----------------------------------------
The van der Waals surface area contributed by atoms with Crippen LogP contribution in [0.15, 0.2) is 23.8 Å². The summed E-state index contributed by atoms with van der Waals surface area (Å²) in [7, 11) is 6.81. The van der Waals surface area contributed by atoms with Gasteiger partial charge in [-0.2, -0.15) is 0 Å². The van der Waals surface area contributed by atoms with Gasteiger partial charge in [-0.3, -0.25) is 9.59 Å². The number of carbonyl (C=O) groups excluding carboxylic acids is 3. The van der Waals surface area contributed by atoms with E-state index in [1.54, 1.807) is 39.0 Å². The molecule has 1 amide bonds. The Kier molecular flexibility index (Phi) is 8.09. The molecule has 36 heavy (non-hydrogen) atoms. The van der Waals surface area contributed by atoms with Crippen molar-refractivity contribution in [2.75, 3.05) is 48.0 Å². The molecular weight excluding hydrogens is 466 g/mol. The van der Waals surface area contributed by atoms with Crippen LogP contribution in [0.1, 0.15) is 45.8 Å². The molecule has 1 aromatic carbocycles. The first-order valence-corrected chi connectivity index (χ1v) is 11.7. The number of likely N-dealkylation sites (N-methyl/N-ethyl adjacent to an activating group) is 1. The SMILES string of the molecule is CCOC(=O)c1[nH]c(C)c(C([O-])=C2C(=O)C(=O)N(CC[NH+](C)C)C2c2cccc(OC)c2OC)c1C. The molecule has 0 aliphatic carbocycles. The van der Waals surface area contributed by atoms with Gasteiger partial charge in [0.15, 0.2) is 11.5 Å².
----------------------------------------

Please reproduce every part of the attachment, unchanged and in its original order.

The van der Waals surface area contributed by atoms with Crippen LogP contribution in [0.15, 0.2) is 23.8 Å². The summed E-state index contributed by atoms with van der Waals surface area (Å²) in [7, 11) is 6.81. The van der Waals surface area contributed by atoms with Gasteiger partial charge in [-0.2, -0.15) is 0 Å². The van der Waals surface area contributed by atoms with Gasteiger partial charge in [-0.3, -0.25) is 9.59 Å². The number of carbonyl (C=O) groups excluding carboxylic acids is 3. The van der Waals surface area contributed by atoms with E-state index in [1.54, 1.807) is 39.0 Å². The molecule has 1 amide bonds. The Kier molecular flexibility index (Phi) is 8.09. The molecule has 36 heavy (non-hydrogen) atoms. The van der Waals surface area contributed by atoms with Crippen molar-refractivity contribution in [2.75, 3.05) is 48.0 Å². The molecular weight excluding hydrogens is 466 g/mol. The van der Waals surface area contributed by atoms with Crippen LogP contribution in [0.1, 0.15) is 45.8 Å². The molecule has 1 aromatic carbocycles. The first-order valence-corrected chi connectivity index (χ1v) is 11.7. The number of likely N-dealkylation sites (N-methyl/N-ethyl adjacent to an activating group) is 1. The SMILES string of the molecule is CCOC(=O)c1[nH]c(C)c(C([O-])=C2C(=O)C(=O)N(CC[NH+](C)C)C2c2cccc(OC)c2OC)c1C. The molecule has 0 aliphatic carbocycles. The van der Waals surface area contributed by atoms with Gasteiger partial charge in [0.15, 0.2) is 11.5 Å².